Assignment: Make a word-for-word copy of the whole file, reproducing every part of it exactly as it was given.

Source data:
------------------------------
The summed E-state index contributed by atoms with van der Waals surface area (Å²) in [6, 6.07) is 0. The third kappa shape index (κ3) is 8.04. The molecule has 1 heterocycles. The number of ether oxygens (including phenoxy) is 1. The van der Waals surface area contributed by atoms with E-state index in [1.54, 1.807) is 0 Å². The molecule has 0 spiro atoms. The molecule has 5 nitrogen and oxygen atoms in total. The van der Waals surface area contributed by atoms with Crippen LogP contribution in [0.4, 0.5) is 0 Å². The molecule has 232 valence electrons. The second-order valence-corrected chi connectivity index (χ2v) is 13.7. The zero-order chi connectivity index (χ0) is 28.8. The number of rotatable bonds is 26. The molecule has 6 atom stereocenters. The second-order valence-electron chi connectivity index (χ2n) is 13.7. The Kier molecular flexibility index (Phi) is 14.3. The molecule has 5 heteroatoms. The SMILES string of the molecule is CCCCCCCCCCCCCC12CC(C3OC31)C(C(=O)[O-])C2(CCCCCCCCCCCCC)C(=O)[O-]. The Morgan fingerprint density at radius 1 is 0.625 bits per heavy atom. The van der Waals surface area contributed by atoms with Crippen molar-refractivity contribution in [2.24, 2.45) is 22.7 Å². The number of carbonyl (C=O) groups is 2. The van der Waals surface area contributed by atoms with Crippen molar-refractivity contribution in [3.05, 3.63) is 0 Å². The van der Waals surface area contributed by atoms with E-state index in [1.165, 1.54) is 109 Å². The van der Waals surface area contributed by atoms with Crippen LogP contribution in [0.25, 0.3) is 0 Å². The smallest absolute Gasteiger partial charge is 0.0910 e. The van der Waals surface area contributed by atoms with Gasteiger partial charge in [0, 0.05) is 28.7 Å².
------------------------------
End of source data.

The summed E-state index contributed by atoms with van der Waals surface area (Å²) in [6, 6.07) is 0. The third kappa shape index (κ3) is 8.04. The molecule has 1 heterocycles. The number of ether oxygens (including phenoxy) is 1. The van der Waals surface area contributed by atoms with E-state index in [1.54, 1.807) is 0 Å². The molecule has 0 spiro atoms. The molecule has 5 nitrogen and oxygen atoms in total. The van der Waals surface area contributed by atoms with Crippen LogP contribution in [0.4, 0.5) is 0 Å². The molecule has 232 valence electrons. The second-order valence-corrected chi connectivity index (χ2v) is 13.7. The zero-order chi connectivity index (χ0) is 28.8. The number of rotatable bonds is 26. The molecule has 6 atom stereocenters. The second-order valence-electron chi connectivity index (χ2n) is 13.7. The Kier molecular flexibility index (Phi) is 14.3. The molecule has 5 heteroatoms. The SMILES string of the molecule is CCCCCCCCCCCCCC12CC(C3OC31)C(C(=O)[O-])C2(CCCCCCCCCCCCC)C(=O)[O-]. The Morgan fingerprint density at radius 1 is 0.625 bits per heavy atom. The van der Waals surface area contributed by atoms with Crippen molar-refractivity contribution in [2.24, 2.45) is 22.7 Å². The number of carbonyl (C=O) groups is 2. The van der Waals surface area contributed by atoms with Crippen molar-refractivity contribution in [3.05, 3.63) is 0 Å². The van der Waals surface area contributed by atoms with E-state index in [1.165, 1.54) is 109 Å². The van der Waals surface area contributed by atoms with Crippen LogP contribution in [0.25, 0.3) is 0 Å². The smallest absolute Gasteiger partial charge is 0.0910 e. The van der Waals surface area contributed by atoms with Gasteiger partial charge in [0, 0.05) is 28.7 Å².